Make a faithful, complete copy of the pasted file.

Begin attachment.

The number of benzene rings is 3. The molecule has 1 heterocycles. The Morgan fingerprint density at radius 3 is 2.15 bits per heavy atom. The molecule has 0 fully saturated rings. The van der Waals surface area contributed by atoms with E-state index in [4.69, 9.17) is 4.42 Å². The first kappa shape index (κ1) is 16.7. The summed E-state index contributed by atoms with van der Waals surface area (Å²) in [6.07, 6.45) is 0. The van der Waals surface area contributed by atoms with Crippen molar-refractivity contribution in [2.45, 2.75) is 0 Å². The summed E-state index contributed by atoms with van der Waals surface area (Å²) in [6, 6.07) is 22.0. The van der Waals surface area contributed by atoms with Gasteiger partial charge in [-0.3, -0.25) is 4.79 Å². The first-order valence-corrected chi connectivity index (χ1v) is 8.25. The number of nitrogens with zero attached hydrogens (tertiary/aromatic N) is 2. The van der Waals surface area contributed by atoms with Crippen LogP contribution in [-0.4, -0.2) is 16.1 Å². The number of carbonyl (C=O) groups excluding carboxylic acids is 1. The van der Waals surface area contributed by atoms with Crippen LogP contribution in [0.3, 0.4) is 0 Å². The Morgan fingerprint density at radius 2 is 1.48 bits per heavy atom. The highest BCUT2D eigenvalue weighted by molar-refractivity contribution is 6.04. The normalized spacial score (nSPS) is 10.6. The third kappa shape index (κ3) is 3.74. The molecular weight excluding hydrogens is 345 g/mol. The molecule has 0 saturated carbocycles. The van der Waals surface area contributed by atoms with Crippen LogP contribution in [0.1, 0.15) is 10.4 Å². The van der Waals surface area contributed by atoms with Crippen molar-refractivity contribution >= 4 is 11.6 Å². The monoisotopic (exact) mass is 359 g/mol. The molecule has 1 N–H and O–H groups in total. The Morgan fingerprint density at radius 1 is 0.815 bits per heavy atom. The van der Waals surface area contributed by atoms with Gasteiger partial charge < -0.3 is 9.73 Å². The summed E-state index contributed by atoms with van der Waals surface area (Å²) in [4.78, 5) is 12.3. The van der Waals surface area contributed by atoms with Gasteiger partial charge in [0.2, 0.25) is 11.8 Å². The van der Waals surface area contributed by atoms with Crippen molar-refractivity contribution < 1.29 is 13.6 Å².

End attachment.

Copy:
The number of benzene rings is 3. The molecule has 1 heterocycles. The Morgan fingerprint density at radius 3 is 2.15 bits per heavy atom. The molecule has 0 fully saturated rings. The van der Waals surface area contributed by atoms with E-state index in [4.69, 9.17) is 4.42 Å². The first kappa shape index (κ1) is 16.7. The summed E-state index contributed by atoms with van der Waals surface area (Å²) in [6.07, 6.45) is 0. The van der Waals surface area contributed by atoms with Crippen molar-refractivity contribution in [2.45, 2.75) is 0 Å². The summed E-state index contributed by atoms with van der Waals surface area (Å²) in [6, 6.07) is 22.0. The van der Waals surface area contributed by atoms with Gasteiger partial charge in [-0.3, -0.25) is 4.79 Å². The first-order valence-corrected chi connectivity index (χ1v) is 8.25. The number of nitrogens with zero attached hydrogens (tertiary/aromatic N) is 2. The van der Waals surface area contributed by atoms with Crippen LogP contribution in [-0.4, -0.2) is 16.1 Å². The number of carbonyl (C=O) groups excluding carboxylic acids is 1. The van der Waals surface area contributed by atoms with Crippen LogP contribution in [0.3, 0.4) is 0 Å². The Morgan fingerprint density at radius 2 is 1.48 bits per heavy atom. The highest BCUT2D eigenvalue weighted by molar-refractivity contribution is 6.04. The normalized spacial score (nSPS) is 10.6. The third kappa shape index (κ3) is 3.74. The molecular weight excluding hydrogens is 345 g/mol. The molecule has 0 saturated carbocycles. The van der Waals surface area contributed by atoms with Crippen LogP contribution in [0.1, 0.15) is 10.4 Å². The van der Waals surface area contributed by atoms with Crippen molar-refractivity contribution >= 4 is 11.6 Å². The monoisotopic (exact) mass is 359 g/mol. The molecule has 1 N–H and O–H groups in total. The Morgan fingerprint density at radius 1 is 0.815 bits per heavy atom. The van der Waals surface area contributed by atoms with Gasteiger partial charge < -0.3 is 9.73 Å². The summed E-state index contributed by atoms with van der Waals surface area (Å²) in [4.78, 5) is 12.3. The van der Waals surface area contributed by atoms with Gasteiger partial charge in [0.2, 0.25) is 11.8 Å². The van der Waals surface area contributed by atoms with Crippen molar-refractivity contribution < 1.29 is 13.6 Å².